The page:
But that did not end my search for the perfect home television system. Our cable box, well, works; but the hard drive is limited, you have to pay $15.99/mo for it, and the recordings are only on one device.
Luckily I found the DCR-2650 (currently $122 at amazon) which allows you to rent a CableCARD from the cable company (I’m paying $3.99/mo from Verizon) and get all of the premium cable channels on your PC – the drawback is that you must use Windows Media Center due to the DRM (there is a hack for SageTV – more on that later).
We recently got an Xbox 360 for Christmas, and I’ve been wanting to try the Media Center Extender functionality on it. I’m happy to report it works really well! Here is a video with a quick walkthrough of the Media Center Extender experience on the Xbox 360.
Some notes on the setup:
- My Media Center PC & Xbox are both connected via gigabit wired network
- Live TV, Guide and DVR functionality work perfectly
- Have had issues with Movie playback. This is because the Xbox is limited in what codecs it can decode. Apparently the Windows Media Center Extender app does not use the same codecs as the Xbox media player app.
- You could use as many Xboxes as you want, so essentially you have a free number of DVRs in your home
- The DCR-2650 uses a single cable card but has 2 tuners. This means you are limited to 2 channels at a time of live TV or recording shows. You could easily continue to add tuners if you would like more.
- The Windows Media Center app is available directly on the main Xbox menu that pops up when you hit the Xbox button on your controller/remote
The quality of the video coming from the Media Center Extender is significantly better compared to the “LiveTV” streamed over the internet – also from Verizon.
If Microsoft and Verizon is serious about making their streaming live TV app commonplace in consumer’s homes, they will need to both up the quality of the video and also add DVR functionality to the system.
Between how well it works and the fact that you can get a remote for the Xbox, it really makes an ideal replacement for your cable box.
First, a bit of history.
Cable TV started in the 1970s when TV consumers just outside the range of commercial Over The Air (OTA) broadcasts banded together to create community “Cable” TV systems. An antenna was posted at a high spot on a mountain and pulled in signals that were out of range for households, then retransmitted those signals to subscribers. At the time, there was a fight by the commercial television stations to protect their content, but eventually the cable systems won out, and eventually evolved to be the mega-cable companies you see today. In fact, today cable companies and content companies are one-in-the-same.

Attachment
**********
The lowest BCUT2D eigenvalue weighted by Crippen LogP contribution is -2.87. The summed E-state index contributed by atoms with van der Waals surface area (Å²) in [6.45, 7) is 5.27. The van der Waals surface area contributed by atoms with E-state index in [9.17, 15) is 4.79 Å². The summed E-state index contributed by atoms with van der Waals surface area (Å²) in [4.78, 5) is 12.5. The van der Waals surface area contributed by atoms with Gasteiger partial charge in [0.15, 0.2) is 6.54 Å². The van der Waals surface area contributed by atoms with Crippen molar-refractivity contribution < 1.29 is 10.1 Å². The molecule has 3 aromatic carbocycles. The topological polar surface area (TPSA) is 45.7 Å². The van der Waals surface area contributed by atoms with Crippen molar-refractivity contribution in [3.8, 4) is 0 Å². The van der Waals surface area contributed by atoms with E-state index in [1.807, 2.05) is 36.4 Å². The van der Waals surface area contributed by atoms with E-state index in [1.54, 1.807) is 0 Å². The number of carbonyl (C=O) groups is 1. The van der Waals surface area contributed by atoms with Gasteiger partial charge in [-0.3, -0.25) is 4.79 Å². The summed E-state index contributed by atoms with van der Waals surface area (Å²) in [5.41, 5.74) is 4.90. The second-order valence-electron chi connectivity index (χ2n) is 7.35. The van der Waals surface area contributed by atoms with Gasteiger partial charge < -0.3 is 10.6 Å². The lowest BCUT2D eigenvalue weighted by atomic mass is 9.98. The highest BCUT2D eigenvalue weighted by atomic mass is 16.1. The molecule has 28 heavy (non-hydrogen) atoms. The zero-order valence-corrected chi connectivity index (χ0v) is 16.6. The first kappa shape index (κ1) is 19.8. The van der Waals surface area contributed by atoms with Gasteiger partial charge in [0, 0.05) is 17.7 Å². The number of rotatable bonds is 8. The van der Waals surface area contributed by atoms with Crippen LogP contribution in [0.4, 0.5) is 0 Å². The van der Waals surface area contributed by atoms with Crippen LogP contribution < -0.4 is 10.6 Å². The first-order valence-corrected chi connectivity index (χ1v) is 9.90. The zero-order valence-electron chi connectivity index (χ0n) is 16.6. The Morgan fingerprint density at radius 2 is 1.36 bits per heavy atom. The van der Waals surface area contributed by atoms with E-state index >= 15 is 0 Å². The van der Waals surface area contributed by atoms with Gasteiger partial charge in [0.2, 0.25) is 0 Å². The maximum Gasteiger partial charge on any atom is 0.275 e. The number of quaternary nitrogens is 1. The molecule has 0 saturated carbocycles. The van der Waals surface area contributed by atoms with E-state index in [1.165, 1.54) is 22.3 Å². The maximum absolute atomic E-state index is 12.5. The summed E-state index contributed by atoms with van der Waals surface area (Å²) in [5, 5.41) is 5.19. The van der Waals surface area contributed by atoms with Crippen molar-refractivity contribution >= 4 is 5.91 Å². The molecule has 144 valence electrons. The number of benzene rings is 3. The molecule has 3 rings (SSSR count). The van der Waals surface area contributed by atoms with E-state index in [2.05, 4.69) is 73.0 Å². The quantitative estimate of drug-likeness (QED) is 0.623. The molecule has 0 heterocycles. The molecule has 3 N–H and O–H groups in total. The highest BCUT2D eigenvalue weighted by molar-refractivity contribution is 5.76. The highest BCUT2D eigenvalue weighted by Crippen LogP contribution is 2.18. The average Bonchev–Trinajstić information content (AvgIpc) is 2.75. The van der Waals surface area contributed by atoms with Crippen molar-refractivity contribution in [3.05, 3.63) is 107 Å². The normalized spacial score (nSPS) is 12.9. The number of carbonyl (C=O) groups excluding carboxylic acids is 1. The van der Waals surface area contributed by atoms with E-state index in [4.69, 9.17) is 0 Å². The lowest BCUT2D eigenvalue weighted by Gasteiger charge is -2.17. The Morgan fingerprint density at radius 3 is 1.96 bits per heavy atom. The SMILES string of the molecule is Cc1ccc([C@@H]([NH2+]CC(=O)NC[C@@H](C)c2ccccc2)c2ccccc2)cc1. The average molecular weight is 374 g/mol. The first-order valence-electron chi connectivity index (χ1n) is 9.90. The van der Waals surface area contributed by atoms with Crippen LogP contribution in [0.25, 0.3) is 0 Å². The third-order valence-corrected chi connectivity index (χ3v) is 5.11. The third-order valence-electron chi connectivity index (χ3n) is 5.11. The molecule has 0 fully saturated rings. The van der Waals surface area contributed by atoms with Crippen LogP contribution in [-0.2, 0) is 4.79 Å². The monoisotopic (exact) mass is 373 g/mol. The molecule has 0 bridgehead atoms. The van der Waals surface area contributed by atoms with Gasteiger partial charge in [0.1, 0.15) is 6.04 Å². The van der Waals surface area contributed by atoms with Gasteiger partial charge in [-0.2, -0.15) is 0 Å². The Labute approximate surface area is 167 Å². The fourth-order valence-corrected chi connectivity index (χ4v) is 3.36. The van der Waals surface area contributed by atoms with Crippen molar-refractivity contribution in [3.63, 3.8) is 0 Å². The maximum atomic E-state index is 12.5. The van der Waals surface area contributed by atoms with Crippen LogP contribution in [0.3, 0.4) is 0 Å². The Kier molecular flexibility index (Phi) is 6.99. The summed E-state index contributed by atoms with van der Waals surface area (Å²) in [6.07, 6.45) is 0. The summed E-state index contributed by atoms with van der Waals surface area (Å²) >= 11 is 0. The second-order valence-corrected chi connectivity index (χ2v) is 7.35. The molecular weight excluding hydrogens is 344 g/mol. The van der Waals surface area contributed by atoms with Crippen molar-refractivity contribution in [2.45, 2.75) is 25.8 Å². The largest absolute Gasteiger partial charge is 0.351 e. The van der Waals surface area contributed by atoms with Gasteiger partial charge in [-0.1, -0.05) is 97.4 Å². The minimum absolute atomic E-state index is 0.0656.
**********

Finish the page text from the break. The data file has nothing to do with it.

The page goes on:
Fast forward to today. Wouldn’t it be great if there was an internet television station that would take OTA broadcast signals and retransmit them over the internet to households that couldn’t receive that signal? Well, there is and its name is ivi.tv.
The user experience was great. The stations came in at high quality and live, something that today’s streaming world is sorely missing. It was only about $10 per month, and you received the major broadcast stations. There was only one problem – the current content owners and cable systems (rightly) see this as a threat to their existing cable based systems, as the same exact TV content can be transmitted through their own internet lines and therefore cannibalism their TV revenue stream. ivi.tv was sued by over 40 major broadcasts and stations, and was forced to take their live streams of CBS, ABC, NBC offline. The very life of ivi.tv and other internet live TV streaming companies is threatened. They want to squash innovation in live streaming TV.
ivi’s CEO Todd Weaver has said this:
“Broadcasters fought against cable companies, then joined them. Broadcasters then fought against satellite companies, then joined them. Now it is our turn. History has a habit of repeating itself — and it is unfortunate they cannot learn from that and realize we strongly support broadcasters and their program suppliers helping them monetize, increase their eyeballs, and ultimately get paid.” (Source)
He’s right. This is the future of live television, and the existing hegemony of cable systems and content creators is fighting it tooth and nail. They have enough money to throw into lawsuits to delay it forever.
So what can you do about this?
The case against ivi.tv is currently working its way through the court system. Whatever is the decision on this court case is going to be used as prior ruling on future cases. I can’t even begin to describe how important it is that ivi wins their case. The odds are stacked up against them. With limited funds, there is no way they can fight the courts forever. Donate money to their cause here, and tell your friends about this innovative service that is being crushed by the big cable companies.
Everyone complains about the high price of cable television. You want alternatives? Support, share and talk about this court case and the future of online television.